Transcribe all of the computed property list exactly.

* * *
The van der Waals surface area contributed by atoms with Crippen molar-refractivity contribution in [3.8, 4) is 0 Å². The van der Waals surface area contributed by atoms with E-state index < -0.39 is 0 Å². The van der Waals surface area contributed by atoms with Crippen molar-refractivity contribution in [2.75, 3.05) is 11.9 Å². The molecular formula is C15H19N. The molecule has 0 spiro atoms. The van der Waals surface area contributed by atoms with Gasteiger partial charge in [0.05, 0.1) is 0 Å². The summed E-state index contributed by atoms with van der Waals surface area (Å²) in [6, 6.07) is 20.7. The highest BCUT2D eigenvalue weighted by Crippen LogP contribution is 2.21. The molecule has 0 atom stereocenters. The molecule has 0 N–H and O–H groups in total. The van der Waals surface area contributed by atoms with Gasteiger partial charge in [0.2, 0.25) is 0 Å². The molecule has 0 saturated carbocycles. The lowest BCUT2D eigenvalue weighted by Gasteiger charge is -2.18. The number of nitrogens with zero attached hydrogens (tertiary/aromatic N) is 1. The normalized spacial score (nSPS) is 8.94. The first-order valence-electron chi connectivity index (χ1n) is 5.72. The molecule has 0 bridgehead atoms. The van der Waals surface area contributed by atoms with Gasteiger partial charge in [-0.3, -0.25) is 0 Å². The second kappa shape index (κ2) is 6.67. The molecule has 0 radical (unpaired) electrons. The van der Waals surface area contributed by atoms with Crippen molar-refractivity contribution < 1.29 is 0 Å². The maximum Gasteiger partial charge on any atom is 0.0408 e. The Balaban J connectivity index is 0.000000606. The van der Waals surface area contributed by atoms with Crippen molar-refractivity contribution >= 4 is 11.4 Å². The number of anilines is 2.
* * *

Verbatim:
The van der Waals surface area contributed by atoms with Crippen molar-refractivity contribution in [3.8, 4) is 0 Å². The van der Waals surface area contributed by atoms with E-state index < -0.39 is 0 Å². The van der Waals surface area contributed by atoms with Crippen molar-refractivity contribution in [2.75, 3.05) is 11.9 Å². The molecular formula is C15H19N. The molecule has 0 spiro atoms. The van der Waals surface area contributed by atoms with Gasteiger partial charge in [0.05, 0.1) is 0 Å². The summed E-state index contributed by atoms with van der Waals surface area (Å²) in [6, 6.07) is 20.7. The highest BCUT2D eigenvalue weighted by Crippen LogP contribution is 2.21. The molecule has 0 atom stereocenters. The molecule has 0 N–H and O–H groups in total. The van der Waals surface area contributed by atoms with Gasteiger partial charge in [0.2, 0.25) is 0 Å². The molecule has 0 saturated carbocycles. The lowest BCUT2D eigenvalue weighted by Gasteiger charge is -2.18. The number of nitrogens with zero attached hydrogens (tertiary/aromatic N) is 1. The normalized spacial score (nSPS) is 8.94. The first-order valence-electron chi connectivity index (χ1n) is 5.72. The molecule has 0 bridgehead atoms. The van der Waals surface area contributed by atoms with Gasteiger partial charge in [-0.3, -0.25) is 0 Å². The second kappa shape index (κ2) is 6.67. The molecule has 0 radical (unpaired) electrons. The van der Waals surface area contributed by atoms with Crippen molar-refractivity contribution < 1.29 is 0 Å². The maximum Gasteiger partial charge on any atom is 0.0408 e. The Balaban J connectivity index is 0.000000606. The van der Waals surface area contributed by atoms with Crippen molar-refractivity contribution >= 4 is 11.4 Å². The number of anilines is 2.